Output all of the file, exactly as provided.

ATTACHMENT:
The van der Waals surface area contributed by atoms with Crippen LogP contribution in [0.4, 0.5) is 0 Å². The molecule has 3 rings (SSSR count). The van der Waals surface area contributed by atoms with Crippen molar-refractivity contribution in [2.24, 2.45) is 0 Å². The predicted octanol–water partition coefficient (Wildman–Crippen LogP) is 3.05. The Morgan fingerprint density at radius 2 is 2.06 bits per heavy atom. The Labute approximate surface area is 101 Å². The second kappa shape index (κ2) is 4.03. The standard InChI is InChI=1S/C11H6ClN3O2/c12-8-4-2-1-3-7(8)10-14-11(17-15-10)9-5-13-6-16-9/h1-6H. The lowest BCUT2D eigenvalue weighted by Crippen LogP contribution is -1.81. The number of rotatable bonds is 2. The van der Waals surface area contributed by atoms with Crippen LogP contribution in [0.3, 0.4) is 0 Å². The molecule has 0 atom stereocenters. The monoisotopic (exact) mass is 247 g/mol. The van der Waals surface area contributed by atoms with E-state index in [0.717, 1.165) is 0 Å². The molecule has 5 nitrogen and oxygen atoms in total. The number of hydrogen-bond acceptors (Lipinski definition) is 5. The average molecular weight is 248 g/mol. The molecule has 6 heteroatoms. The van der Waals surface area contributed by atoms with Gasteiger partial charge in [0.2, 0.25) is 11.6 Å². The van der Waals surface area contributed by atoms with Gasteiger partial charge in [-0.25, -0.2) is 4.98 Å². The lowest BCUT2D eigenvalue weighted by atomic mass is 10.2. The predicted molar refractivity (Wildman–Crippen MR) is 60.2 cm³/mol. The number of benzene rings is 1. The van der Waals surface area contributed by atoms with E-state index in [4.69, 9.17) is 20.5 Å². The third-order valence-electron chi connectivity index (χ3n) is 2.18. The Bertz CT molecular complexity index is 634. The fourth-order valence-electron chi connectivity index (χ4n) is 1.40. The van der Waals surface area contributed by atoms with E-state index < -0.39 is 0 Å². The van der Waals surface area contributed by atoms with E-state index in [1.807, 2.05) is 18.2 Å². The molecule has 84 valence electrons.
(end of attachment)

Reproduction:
The van der Waals surface area contributed by atoms with Crippen LogP contribution in [0.4, 0.5) is 0 Å². The molecule has 3 rings (SSSR count). The van der Waals surface area contributed by atoms with Crippen molar-refractivity contribution in [2.24, 2.45) is 0 Å². The predicted octanol–water partition coefficient (Wildman–Crippen LogP) is 3.05. The Morgan fingerprint density at radius 2 is 2.06 bits per heavy atom. The Labute approximate surface area is 101 Å². The second kappa shape index (κ2) is 4.03. The standard InChI is InChI=1S/C11H6ClN3O2/c12-8-4-2-1-3-7(8)10-14-11(17-15-10)9-5-13-6-16-9/h1-6H. The lowest BCUT2D eigenvalue weighted by Crippen LogP contribution is -1.81. The number of rotatable bonds is 2. The van der Waals surface area contributed by atoms with Crippen LogP contribution in [0.3, 0.4) is 0 Å². The molecule has 0 atom stereocenters. The monoisotopic (exact) mass is 247 g/mol. The van der Waals surface area contributed by atoms with E-state index in [0.717, 1.165) is 0 Å². The molecule has 5 nitrogen and oxygen atoms in total. The number of hydrogen-bond acceptors (Lipinski definition) is 5. The average molecular weight is 248 g/mol. The molecule has 6 heteroatoms. The van der Waals surface area contributed by atoms with Gasteiger partial charge in [0.2, 0.25) is 11.6 Å². The van der Waals surface area contributed by atoms with Gasteiger partial charge in [-0.25, -0.2) is 4.98 Å². The lowest BCUT2D eigenvalue weighted by atomic mass is 10.2. The predicted molar refractivity (Wildman–Crippen MR) is 60.2 cm³/mol. The number of benzene rings is 1. The van der Waals surface area contributed by atoms with E-state index in [4.69, 9.17) is 20.5 Å². The third-order valence-electron chi connectivity index (χ3n) is 2.18. The Bertz CT molecular complexity index is 634. The fourth-order valence-electron chi connectivity index (χ4n) is 1.40. The van der Waals surface area contributed by atoms with E-state index < -0.39 is 0 Å². The van der Waals surface area contributed by atoms with E-state index in [1.807, 2.05) is 18.2 Å². The molecule has 84 valence electrons.